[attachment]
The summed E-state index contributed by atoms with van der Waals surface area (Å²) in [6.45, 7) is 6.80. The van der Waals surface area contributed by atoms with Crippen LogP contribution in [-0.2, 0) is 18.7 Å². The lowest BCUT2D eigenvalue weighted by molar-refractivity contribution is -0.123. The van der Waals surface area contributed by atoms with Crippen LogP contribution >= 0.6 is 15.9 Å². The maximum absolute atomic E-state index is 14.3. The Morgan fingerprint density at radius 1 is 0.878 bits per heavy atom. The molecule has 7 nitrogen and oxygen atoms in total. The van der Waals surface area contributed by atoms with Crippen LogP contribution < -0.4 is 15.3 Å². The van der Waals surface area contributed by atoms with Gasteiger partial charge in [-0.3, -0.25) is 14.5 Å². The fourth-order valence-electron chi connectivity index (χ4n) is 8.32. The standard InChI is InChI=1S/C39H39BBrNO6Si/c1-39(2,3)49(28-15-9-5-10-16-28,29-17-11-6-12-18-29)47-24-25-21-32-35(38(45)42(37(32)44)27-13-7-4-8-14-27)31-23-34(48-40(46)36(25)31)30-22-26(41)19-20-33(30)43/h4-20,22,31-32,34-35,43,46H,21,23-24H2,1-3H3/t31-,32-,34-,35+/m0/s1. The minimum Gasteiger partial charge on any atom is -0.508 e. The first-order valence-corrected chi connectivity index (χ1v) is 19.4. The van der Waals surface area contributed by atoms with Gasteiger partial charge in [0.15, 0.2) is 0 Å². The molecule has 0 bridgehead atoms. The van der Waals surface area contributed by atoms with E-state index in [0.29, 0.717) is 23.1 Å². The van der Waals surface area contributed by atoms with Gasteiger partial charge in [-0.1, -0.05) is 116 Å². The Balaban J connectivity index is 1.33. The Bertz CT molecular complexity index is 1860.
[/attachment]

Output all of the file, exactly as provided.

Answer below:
The summed E-state index contributed by atoms with van der Waals surface area (Å²) in [6.45, 7) is 6.80. The van der Waals surface area contributed by atoms with Crippen LogP contribution in [-0.2, 0) is 18.7 Å². The lowest BCUT2D eigenvalue weighted by molar-refractivity contribution is -0.123. The van der Waals surface area contributed by atoms with Crippen LogP contribution >= 0.6 is 15.9 Å². The maximum absolute atomic E-state index is 14.3. The Morgan fingerprint density at radius 1 is 0.878 bits per heavy atom. The molecule has 7 nitrogen and oxygen atoms in total. The van der Waals surface area contributed by atoms with Crippen LogP contribution < -0.4 is 15.3 Å². The van der Waals surface area contributed by atoms with Gasteiger partial charge in [-0.3, -0.25) is 14.5 Å². The fourth-order valence-electron chi connectivity index (χ4n) is 8.32. The standard InChI is InChI=1S/C39H39BBrNO6Si/c1-39(2,3)49(28-15-9-5-10-16-28,29-17-11-6-12-18-29)47-24-25-21-32-35(38(45)42(37(32)44)27-13-7-4-8-14-27)31-23-34(48-40(46)36(25)31)30-22-26(41)19-20-33(30)43/h4-20,22,31-32,34-35,43,46H,21,23-24H2,1-3H3/t31-,32-,34-,35+/m0/s1. The minimum Gasteiger partial charge on any atom is -0.508 e. The first-order valence-corrected chi connectivity index (χ1v) is 19.4. The van der Waals surface area contributed by atoms with Gasteiger partial charge in [0.15, 0.2) is 0 Å². The molecule has 0 bridgehead atoms. The van der Waals surface area contributed by atoms with E-state index in [0.29, 0.717) is 23.1 Å². The van der Waals surface area contributed by atoms with Gasteiger partial charge in [-0.1, -0.05) is 116 Å². The Balaban J connectivity index is 1.33. The Bertz CT molecular complexity index is 1860.